Recently, the American Medical Association decided to label obesity as a disease. Donald Bucklin writes,
My initial thought was — what took so long? This decision seems a little curious because we are 10-plus years into the well-established epidemic.
A well-established epidemic. Look around, people! Most of you can’t even see the fatness because we are all fat! Leave the country. Travel somewhere else. Remark at the people who are tiny compared to your own countrymen, who eat smaller portions, walk more, and frequently seek out fresher food. Go to Europe and see the continuum of fatness over northern latitudes, where the habits, wealth, and food variety of the peoples are more like that of the United States. After some time acclimating there, you will be shocked when you see a morbidly obese person, just as Europeans are shocked when they step off an airplane at an American airport and see a sea of massive people.
Your perspective has changed. Do you remember the stages of acceptance? Denial is first.
We are fat. Get over it. It is a problem. And obesity, perhaps, should be considered a disease. After all, obesity is a degree of fatness, as heart disease is a degree of artery plaque. The line must be drawn somewhere, and there will be a few casualties of the label–people like myself who have a BMI of 26 (overweight), but the body fat percentage of a healthy athlete, with perfect cholesterol, a low and steady heart rate, a resilient liver, and more. I am a statistic, and I’m not pissed about it–because I’m not fat. Or, more appropriately, because I know that lines must be drawn somewhere.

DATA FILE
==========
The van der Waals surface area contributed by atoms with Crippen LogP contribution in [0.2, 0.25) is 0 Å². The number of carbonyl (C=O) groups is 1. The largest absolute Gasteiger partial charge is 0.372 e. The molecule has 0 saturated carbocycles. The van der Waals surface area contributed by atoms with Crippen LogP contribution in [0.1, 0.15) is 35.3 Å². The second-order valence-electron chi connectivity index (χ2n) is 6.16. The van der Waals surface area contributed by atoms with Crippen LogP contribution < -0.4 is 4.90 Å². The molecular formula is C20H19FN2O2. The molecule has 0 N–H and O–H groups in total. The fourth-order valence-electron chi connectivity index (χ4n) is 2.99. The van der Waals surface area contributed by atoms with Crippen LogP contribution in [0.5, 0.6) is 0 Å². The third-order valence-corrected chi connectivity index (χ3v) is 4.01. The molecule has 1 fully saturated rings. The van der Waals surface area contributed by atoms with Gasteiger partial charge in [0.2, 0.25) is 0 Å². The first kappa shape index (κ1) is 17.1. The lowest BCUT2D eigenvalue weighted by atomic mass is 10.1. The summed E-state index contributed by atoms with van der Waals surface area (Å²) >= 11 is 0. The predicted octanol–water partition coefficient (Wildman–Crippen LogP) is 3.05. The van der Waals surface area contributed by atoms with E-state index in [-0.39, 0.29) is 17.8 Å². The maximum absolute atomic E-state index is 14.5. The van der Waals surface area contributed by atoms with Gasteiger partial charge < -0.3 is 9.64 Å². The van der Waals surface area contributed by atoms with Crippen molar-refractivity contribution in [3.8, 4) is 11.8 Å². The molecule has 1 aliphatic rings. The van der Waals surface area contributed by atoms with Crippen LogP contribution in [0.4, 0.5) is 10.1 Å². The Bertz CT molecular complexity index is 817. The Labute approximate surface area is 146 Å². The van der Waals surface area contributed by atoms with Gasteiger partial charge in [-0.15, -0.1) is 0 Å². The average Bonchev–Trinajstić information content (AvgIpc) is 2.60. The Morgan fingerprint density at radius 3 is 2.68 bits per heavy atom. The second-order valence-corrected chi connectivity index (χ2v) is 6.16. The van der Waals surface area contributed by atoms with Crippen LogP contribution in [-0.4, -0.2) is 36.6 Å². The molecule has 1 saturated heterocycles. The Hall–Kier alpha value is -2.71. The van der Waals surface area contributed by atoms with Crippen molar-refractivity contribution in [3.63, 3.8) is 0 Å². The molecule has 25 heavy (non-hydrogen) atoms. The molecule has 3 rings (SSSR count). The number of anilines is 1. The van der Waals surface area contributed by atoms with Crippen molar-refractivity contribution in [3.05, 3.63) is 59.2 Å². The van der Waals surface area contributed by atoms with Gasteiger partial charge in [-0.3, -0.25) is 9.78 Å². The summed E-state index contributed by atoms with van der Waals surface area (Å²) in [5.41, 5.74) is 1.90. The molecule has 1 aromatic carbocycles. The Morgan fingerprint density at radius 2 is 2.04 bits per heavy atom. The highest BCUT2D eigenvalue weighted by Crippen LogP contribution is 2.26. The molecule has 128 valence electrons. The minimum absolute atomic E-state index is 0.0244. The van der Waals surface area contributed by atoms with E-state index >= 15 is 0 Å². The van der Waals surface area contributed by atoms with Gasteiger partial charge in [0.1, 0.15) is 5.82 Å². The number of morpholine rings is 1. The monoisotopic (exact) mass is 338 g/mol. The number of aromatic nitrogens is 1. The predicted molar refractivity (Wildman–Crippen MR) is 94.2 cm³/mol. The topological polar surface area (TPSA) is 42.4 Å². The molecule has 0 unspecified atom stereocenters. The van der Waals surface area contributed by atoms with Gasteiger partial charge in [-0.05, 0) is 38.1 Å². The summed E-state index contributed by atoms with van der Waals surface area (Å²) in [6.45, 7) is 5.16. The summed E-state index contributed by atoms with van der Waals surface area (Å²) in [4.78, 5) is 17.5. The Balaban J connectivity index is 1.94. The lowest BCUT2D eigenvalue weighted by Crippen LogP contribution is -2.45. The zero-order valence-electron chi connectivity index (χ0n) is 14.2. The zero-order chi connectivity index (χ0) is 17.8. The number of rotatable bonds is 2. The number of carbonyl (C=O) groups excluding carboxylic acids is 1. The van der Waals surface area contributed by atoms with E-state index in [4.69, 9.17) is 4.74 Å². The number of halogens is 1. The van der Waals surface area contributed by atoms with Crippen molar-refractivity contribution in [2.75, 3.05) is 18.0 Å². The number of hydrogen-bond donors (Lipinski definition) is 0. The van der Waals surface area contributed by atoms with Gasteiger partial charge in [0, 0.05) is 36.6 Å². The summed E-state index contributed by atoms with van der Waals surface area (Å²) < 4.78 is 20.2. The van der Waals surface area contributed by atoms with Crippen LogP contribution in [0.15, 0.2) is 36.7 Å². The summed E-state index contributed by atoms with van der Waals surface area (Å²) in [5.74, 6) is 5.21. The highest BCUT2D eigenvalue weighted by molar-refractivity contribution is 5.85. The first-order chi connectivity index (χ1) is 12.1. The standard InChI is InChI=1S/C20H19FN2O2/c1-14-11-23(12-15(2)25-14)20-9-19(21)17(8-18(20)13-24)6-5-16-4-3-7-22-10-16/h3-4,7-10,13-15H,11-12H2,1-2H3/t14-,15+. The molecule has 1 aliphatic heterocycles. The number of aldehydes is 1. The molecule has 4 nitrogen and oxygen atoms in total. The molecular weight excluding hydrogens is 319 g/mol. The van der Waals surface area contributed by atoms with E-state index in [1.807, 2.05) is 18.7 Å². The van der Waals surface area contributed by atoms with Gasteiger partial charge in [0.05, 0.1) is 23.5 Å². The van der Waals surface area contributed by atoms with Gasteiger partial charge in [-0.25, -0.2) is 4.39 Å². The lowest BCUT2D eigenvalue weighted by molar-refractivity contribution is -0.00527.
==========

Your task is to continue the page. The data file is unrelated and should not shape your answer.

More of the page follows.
You think fat doesn’t mean you’re unhealthy because you find a few books and articles to support your position? Because you have combed the “literature” of the last ten years which sold to a market of fat people? Go ahead, read Gary Taubes. You’ll feel great.
Have you considered fatness as not only correlated with longevity, heart disease, diabetes, stroke, and everything else, but as also a hazard?
“You have a social responsibility NOT to be fat. If there’s a fire in my office building and the elevators aren’t working, your fat body is probably what’s getting between me and the fire escape.” –Anonymous
Ever think about your posture? What your fat does to your spine? Your lack of control and balance over your own body, as well as your eating, drinking, and movement habits? Do you spend 5+ hours a day moving? Probably not. Do you drink your calories? I bet you do. Do you starve yourself on a crash diet and wreck your metabolism and blame the set point theory later? Did you damage your hypothalamus? Hmmm… (Let the record state that I am 100% sensitive to weight issues when they are the result of medical problems. Steroids, psych drugs, and many other things have a profound impact on a person’s ability to regulate his or her weight. But this is not the epidemic we’re talking about.)
I get how fat is a feminist issue; I’ve read some Susie Orbach. But do us all a favor and don’t taint the queer acceptance movement with the fat acceptance movement.
“I don’t think it’s okay to discriminate against someone or hate people or shame people. But don’t pretend this isn’t a problem and go and say you are just a part of ‘diversity,’” your girlfriend adds.
“The war against fat, like efforts to “cure,” “convert,” or “repair” queer sexualities, will fail,” Ms. Mollow write.
God, I hope not.